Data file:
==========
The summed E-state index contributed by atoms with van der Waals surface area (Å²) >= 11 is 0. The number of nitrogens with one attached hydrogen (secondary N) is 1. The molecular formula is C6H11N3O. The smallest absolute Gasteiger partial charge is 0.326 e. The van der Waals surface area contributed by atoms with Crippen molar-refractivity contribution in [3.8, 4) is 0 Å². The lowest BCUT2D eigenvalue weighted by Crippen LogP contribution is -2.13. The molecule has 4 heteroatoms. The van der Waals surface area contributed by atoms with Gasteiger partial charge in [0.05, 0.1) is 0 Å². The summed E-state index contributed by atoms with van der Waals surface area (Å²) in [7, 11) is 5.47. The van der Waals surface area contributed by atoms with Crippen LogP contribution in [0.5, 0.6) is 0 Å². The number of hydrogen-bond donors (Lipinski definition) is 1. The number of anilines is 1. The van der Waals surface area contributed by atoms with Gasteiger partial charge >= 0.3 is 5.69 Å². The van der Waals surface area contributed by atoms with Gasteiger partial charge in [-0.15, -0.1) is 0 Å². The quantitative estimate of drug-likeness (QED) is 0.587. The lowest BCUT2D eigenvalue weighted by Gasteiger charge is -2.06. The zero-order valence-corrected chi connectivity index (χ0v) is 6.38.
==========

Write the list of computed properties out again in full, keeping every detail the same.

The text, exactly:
The summed E-state index contributed by atoms with van der Waals surface area (Å²) >= 11 is 0. The number of nitrogens with one attached hydrogen (secondary N) is 1. The molecular formula is C6H11N3O. The smallest absolute Gasteiger partial charge is 0.326 e. The van der Waals surface area contributed by atoms with Crippen molar-refractivity contribution in [3.8, 4) is 0 Å². The lowest BCUT2D eigenvalue weighted by Crippen LogP contribution is -2.13. The molecule has 4 heteroatoms. The van der Waals surface area contributed by atoms with Gasteiger partial charge in [0.05, 0.1) is 0 Å². The summed E-state index contributed by atoms with van der Waals surface area (Å²) in [7, 11) is 5.47. The van der Waals surface area contributed by atoms with Crippen LogP contribution in [0.5, 0.6) is 0 Å². The number of hydrogen-bond donors (Lipinski definition) is 1. The number of anilines is 1. The van der Waals surface area contributed by atoms with Gasteiger partial charge >= 0.3 is 5.69 Å². The van der Waals surface area contributed by atoms with Gasteiger partial charge in [-0.15, -0.1) is 0 Å². The quantitative estimate of drug-likeness (QED) is 0.587. The lowest BCUT2D eigenvalue weighted by Gasteiger charge is -2.06. The zero-order valence-corrected chi connectivity index (χ0v) is 6.38.